- As part of the EU’s efforts to tackle the migrant crisis they have turned to Turkey. This has resulted in a joint EU-Turkey action plan[i] on migration along with wider incentives to “re-energise” Turkey’s application for the EU and an offer of visa-free travel for Turkish citizens to the Schengen zone from October 2016.
- The EU has a re-admissions agreement with Turkey that will become fully applicable in 2016[ii]. This provides for the return of third-country nationals who have crossed directly from Turkey to a member state in the EU. The introduction of visa-free travel for Turkish citizens to the EU[iii] is conditional on its application. Although the agreement includes Turkish nationals living illegally in the EU it seems unlikely that many will be returned, given the limited EU capacity for removals and the potential scale of removals of migrants refused asylum.
- Under the action plan Turkey will register migrants on its soil and do more to prevent irregular migration into Europe while the EU will pay Turkey 3bn euros as a contribution towards the welfare of Syrian refugees residing there.
- Turkey’s population has grown rapidly and is projected to continue growing. It grew from under 50 million in 1985 to 78.7 million in 2015. It is projected to overtake Germany’s declining population by 2018 and to reach over 95 million by mid-century[iv]. Thus Turkey would have the largest population in the EU with implications for its voting power if it were eventually to join.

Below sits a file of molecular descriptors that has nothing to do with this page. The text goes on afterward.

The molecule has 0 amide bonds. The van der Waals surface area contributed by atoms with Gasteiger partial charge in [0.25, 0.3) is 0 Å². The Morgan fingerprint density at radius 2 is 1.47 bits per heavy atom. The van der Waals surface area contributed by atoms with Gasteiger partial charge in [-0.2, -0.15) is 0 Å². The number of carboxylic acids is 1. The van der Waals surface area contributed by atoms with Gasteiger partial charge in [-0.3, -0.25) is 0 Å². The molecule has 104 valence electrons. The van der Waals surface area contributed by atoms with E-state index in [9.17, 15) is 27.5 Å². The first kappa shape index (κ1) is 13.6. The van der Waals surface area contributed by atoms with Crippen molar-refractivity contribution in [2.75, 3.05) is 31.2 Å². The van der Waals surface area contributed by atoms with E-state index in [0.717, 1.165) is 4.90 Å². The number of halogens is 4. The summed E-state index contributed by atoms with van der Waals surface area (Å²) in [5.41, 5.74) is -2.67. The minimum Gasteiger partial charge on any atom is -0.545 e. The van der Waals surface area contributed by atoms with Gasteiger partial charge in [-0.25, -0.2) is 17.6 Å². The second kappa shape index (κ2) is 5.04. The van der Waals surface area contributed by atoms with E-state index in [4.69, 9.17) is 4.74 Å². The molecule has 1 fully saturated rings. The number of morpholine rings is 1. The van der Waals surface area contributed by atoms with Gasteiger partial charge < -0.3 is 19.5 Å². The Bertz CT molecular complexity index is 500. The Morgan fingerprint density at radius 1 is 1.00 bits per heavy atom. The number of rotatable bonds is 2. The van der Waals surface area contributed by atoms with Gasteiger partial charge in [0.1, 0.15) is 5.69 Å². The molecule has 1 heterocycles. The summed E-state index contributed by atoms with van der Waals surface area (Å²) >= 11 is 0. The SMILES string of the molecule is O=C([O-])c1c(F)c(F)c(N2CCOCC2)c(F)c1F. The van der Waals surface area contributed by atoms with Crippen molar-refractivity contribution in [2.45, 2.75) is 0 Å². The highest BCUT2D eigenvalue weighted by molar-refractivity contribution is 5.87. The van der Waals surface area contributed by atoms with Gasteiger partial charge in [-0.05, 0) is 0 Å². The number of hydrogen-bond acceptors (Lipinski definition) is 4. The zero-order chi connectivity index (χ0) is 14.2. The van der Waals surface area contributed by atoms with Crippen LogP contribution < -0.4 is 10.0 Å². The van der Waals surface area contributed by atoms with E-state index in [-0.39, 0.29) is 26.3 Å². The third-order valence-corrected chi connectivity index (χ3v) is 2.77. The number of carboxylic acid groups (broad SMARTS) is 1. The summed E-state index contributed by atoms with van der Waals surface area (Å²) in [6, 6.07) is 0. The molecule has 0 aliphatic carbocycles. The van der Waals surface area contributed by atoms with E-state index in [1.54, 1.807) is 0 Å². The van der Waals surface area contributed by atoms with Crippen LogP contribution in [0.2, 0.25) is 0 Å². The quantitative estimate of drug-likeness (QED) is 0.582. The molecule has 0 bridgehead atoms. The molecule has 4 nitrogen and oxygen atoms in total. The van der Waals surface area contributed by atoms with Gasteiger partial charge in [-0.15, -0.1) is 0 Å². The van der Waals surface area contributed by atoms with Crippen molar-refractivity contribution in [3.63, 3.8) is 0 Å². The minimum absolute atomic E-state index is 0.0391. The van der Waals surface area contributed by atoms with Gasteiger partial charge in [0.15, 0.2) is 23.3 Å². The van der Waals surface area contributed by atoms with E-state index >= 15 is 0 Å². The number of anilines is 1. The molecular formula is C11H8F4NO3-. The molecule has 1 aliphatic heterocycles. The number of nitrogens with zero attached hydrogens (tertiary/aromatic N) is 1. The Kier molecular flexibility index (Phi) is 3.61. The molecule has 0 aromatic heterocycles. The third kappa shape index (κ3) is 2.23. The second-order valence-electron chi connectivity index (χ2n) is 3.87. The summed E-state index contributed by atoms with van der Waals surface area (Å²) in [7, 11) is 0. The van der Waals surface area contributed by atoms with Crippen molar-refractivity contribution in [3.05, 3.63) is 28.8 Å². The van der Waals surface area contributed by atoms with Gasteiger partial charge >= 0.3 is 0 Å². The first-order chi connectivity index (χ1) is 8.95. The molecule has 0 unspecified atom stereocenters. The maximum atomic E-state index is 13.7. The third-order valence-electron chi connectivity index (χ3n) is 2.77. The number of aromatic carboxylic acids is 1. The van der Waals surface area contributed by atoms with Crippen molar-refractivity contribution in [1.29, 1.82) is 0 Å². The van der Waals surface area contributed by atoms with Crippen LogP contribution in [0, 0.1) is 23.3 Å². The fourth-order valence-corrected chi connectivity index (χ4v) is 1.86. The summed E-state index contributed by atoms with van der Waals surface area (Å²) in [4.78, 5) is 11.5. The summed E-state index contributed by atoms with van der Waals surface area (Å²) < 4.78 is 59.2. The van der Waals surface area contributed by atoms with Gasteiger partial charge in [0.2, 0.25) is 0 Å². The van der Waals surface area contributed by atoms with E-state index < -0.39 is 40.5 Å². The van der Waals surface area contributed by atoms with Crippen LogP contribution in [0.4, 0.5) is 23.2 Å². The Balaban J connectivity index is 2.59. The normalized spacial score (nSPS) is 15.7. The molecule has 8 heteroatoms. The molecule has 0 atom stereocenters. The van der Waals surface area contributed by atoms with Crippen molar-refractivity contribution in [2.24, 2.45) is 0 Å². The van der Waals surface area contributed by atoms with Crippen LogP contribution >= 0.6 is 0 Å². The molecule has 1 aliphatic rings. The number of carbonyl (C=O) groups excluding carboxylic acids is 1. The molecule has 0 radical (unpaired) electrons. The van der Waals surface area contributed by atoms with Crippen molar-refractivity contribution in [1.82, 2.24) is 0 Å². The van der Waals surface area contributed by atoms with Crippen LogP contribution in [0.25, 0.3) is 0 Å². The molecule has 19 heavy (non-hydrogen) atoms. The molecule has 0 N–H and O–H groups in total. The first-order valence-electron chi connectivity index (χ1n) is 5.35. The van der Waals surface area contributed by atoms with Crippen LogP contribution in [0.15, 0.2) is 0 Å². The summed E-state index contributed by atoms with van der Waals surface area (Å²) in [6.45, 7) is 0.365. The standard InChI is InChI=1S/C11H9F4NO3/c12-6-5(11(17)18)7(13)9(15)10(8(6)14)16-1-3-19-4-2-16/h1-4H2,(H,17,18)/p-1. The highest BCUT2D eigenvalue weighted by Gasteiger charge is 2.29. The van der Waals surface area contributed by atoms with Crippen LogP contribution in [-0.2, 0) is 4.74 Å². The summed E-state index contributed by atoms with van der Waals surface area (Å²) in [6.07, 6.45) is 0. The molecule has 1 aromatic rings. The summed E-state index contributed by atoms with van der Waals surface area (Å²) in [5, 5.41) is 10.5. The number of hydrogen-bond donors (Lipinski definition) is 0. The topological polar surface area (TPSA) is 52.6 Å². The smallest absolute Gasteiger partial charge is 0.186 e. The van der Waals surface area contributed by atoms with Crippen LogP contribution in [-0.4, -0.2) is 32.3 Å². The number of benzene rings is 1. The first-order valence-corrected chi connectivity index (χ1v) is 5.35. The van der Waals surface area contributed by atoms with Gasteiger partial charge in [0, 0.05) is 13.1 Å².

Figure 1: Actual and Projected populations of Germany and Turkey
- Turkey has been a candidate to join the European Union since 1995. The accession process formally began in 2005 but to date has made slow process with no planned joining date. To join the EU, negotiations have to be completed in 35 separate areas of policy and the candidate country has to take a range of EU rules and regulations into their national law[v]. The European Council announced in October 2015 that Chapter 17 (economic and monetary policy) would now be formally opened.
- Turkey has a GDP per capita of $10,500, less than one quarter of that of the UK and on a par with Romania and Bulgaria[vi]. Parts of Eastern Turkey are impoverished so there must be a considerable risk that visa free access to the Schengen zone of the EU will lead to a significant increase in illegal working by Turkish “visitors”, especially to Germany where there is already a substantial Turkish population.
11th December 2015
[iv] United Nations, Department of Economic and Social Affairs, Population Division (2015). World Population Prospects: The 2015 Revision
[v] Turkey 2015 Report, European Commission, http://ec.europa.eu/enlargement/pdf/key_documents/2015/20151110_report_turkey.pdf
[vi] World Bank